Wednesday, November 12, 2008

The impact we have

Have you ever thought about the impact your childhood has had on you as a teacher? Have you ever thought about how your past impacts the future of the children you care for? Dr. Tamar Jacobsen has written an interesting book, Don't Get So Upset. When we realize that research has shown us that "emotional memory stored in the brain during the first 4 or 5 years of life is un-erasable," you realize the enormity of responsibility we have when we care for children. Yet, our reactions to children's behavior is very often a reaction to the parenting we received. WOW! This book helps you to work through and think about your own life and its impact in your classroom. This reflective practice pays dividends for children. The author included a favorite quote that has impacted me over the years as well. I'd like to share it with you:
"I've come to a frightening conclusion. I am the decisive element in the classroom. IT is my personal approach that creates the climate. It is my daily mood that makes the weather. As a teacher I possess tremendous power to make a child's life miserable or joyous. I can be a tool of torture or an instrument of inspiration. I can humiliate or humor, hurt or heal. In all situations it is my response that decides whether a crisis will be escalated or deescalated and a child humanized or dehumanized. " Haim Ginott (1972)

Thursday, November 6, 2008

Tips for Early Educators and Practitioners:

For the Birds

A child in my class asked why the birds weren't singing much anymore, which led to great explorations on migration and song birds. We are housed in an old, large church and can hear birds outside our windows and even sometimes even see them in the sanctuary! Fall and winter create inviting times to explore birds, their homes, and their behaviors, such as migration.

I like to create interesting display/play areas with bird-related materials to explore such as artificial nests, eggs, feathers, and bird families (craft stores are good sources), as well as nesting materials (dried grasses, leaves, ribbon, twigs, shredded paper) and books about birds. I will often make up little bird stories to share with the children at story times. I like to bring in real nests, eggs, and feathers, but display these in clear plastic cases to avoid any germs. I will also play bird recordings (and nature sounds) and make sure I put out lots of craft feathers in the art area.

We try to photograph the birds we see near our program and display these and use them in charting, etc. We work on simple charting, graphing, and categorizing by color, sound, size, same, different, etc. We like to enlarge the photos to get really close-up views of the birds. I've mounted these onto foam board and hung them from the ceiling in our room. The children have also glued feathers and such on the enlarged copies.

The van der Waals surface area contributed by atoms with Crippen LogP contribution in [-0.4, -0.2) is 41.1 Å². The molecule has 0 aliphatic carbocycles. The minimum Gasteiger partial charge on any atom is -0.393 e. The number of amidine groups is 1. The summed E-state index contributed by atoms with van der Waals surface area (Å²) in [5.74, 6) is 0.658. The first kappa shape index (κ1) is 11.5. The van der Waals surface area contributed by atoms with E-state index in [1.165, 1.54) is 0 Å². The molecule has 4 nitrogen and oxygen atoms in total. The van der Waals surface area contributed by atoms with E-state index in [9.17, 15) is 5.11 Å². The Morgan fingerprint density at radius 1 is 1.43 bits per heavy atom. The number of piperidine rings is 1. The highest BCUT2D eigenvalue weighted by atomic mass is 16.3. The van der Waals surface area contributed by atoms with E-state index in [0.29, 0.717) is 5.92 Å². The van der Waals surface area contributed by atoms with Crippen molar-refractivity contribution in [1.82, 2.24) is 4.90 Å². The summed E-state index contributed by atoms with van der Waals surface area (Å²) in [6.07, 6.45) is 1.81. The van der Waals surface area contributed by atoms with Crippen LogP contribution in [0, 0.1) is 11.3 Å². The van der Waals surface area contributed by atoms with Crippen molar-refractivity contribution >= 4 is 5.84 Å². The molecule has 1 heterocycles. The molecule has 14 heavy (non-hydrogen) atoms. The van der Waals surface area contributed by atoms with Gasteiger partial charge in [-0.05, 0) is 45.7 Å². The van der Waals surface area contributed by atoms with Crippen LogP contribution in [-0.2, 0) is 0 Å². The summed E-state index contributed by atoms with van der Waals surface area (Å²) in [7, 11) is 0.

We find out what we know, don't know, and want to know. We like to see what direction these materials lead the children and explore their questions, ideas, and interests. ~PA Preschool Teacher

Do you have a great tip or good thing? Send us your best tips! Email Christine at or contact the Better Kid Care Program at 814-865-7894 or 800-452-9108 (within PA).

This was taken from the latest issue of the BKC newsletter. You can read the rest here.

Wednesday, October 29, 2008

Take Care of those Baby Eyes

Do you care for infants? If so, there is important information to share with parents. Many parents never think about taking their baby to an optometrist but in fact they should schedule an appointment between 6 and 12 months of age. There are many vision problems that can be corrected early in life and quite simply. You can go to the INFANTSEE website to get information to share with the parents of children in your care. There are participating eye doctors who will provide free eye exams for infants. The list of those in our area who participate can be found at the INFANTSEE website.

Tuesday, October 21, 2008

Childcare is fun!

This year's Columbus Day event was a huge success! Thanks to the committee who worked to make it possible. We had 500 attendees and 13 breakout sessions. Would you like to work with us to plan the 2009 Columbus Day event? If so, email me or leave a comment and I will be in touch! All ideas are welcome.

Monday, September 8, 2008

Forever in your Heart

Although you’re not their parent,
You care for them each day.
You cuddle, sing and read to them
And watch them as they play.
You see each new accomplishment
You help them grow and learn
You understand their language
And you listen with concern.
They come to you for comfort
And you kiss away their tears.
They proudly show their work to you
You give the loudest cheers!
No, you are not their parent
But your role is just as strong.
You nurture them and keep them safe
Though maybe not for long.
You know someday the time will come
When you will have to part.
But you know each child you’ve cared for
Is forever in your heart.

Thursday, August 21, 2008

Your Child's Developing Brain

The field of neuroscience has grown by leaps and bounds in recent years. We have learned so much about how children’s brains develop and about what types of experiences help children grow to be the best they can be. While the knowledge base has grown, it is important to keep in mind that we are really not sure what else there is to learn about the brain as this is still a growing science evoking in us a sense of wonder and curiosity. We do know that the experiences of young children will have long lasting effects. These can be either positive or negative. Knowing this, parents and educators need to strive to assure that all children receive quality care from parents and others as they grow and develop.

Quality care for children begins before birth. We have long heard about the importance of pregnant mothers’ diets and rest and the need to avoid alcohol, drugs and stress. These recommendations are even more important as we understand brain development. Most of the brain’s growth occurs between the fourth and seventh month of pregnancy. By birth the baby’s brain has reached 60 percent of its development.